“Person” means an individual; ((,)) partnership; ((,)) joint venture; ((,)) public or private corporation; ((,)) association; ((,)) federal, state, or local government entity or agency however constituted; ((,)) candidate; ((,)) committee; ((,)) political committee; ((,)) continuing political committee; ((,)) political party ((,)) or executive committee thereof; ((,)) or any other organization or group of persons, however organized.

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Section 3. Section 2.04.270 of the Seattle Municipal Code, last amended by the ordinance introduced as Council Bill 119731, is amended as follows:

2.04.270 Independent expenditures; contributions to out-of-state committees-reports

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B. 1. Any person who contributes in the aggregate an amount of $100 or more during the preceding 12-month period to any political committee not domiciled in the state or not otherwise required to report under this ((chapter)) Chapter 2.04, if the person reasonably expects such political committee to make contributions or independent expenditures in respect to any election covered by this ((chapter)) Chapter 2.04, shall file with the City Clerk a report signed by the contributor disclosing the contributor’s name and address, the date, nature, purpose, amount, and recipient of such contribution, and any instructions given as to the use or disbursement of such contribution.

2. The initial report shall be filed with the City Clerk within five days after the date on which the amount of $100 or more is reached, and each subsequent report shall be filed within five days after each subsequent contribution is made to the same such political committee.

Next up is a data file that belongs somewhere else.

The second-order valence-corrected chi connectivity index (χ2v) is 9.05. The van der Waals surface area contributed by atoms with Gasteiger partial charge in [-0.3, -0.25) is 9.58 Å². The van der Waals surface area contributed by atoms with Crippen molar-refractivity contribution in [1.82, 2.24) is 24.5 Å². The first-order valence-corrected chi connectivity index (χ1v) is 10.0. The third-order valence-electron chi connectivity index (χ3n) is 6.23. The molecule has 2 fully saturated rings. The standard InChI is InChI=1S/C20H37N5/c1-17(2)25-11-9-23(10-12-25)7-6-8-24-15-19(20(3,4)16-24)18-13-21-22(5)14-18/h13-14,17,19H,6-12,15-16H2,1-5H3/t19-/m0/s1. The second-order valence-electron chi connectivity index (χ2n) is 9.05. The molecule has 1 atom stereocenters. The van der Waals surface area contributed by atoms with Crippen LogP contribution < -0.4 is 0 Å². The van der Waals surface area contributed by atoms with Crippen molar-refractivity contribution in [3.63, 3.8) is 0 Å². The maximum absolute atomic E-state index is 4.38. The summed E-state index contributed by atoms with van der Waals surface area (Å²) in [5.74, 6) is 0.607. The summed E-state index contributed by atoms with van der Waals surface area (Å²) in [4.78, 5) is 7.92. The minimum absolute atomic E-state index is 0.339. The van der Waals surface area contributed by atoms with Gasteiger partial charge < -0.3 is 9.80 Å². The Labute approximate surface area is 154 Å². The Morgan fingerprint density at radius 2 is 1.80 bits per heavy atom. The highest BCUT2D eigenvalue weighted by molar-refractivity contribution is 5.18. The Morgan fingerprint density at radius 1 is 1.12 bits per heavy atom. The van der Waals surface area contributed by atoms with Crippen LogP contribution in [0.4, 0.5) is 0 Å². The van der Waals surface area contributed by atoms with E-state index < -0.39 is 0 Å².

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Section 4. Section 2.04.370 of the Seattle Municipal Code, last amended by the ordinance introduced as Council Bill 119731, is amended as follows:

2.04.370 Mandatory limitations on contributions to candidates

A. No person shall make a contribution to any candidate for Mayor, member of the City Council, or City Attorney of the City ((,)) except in the election cycle for that candidate as defined in Section 2.04.010.

B. No person shall contribute more than $500 to any candidate for Mayor, member of the City Council, or City Attorney of the ((city)) City, in any election cycle.

C. A candidate for Mayor, member of the City Council, or City Attorney of the City ((,)) may only accept or receive a campaign contribution during an election cycle as defined in Section 2.04.010.

D. No candidate for Mayor, member of the City Council, or City Attorney of the City shall solicit or receive campaign contributions of more than $500 from any person in any election cycle.

E. Contributions from foreign-influenced corporations prohibited

1. No candidate for Mayor, member of the City Council, or City Attorney of the City shall solicit or receive campaign contributions from a foreign-influenced corporation.

2. Any corporation making a contribution to a candidate for Mayor, member of the City Council, or City Attorney of The City of Seattle shall, within seven business days after making such contribution, file with the City Clerk a statement of certification signed by its chief executive officer under penalty of perjury, avowing that after due inquiry, the corporation was not a foreign-influenced corporation on the date such contribution was made. The corporation shall also provide a copy of the statement of certification to any campaign to which it contributes.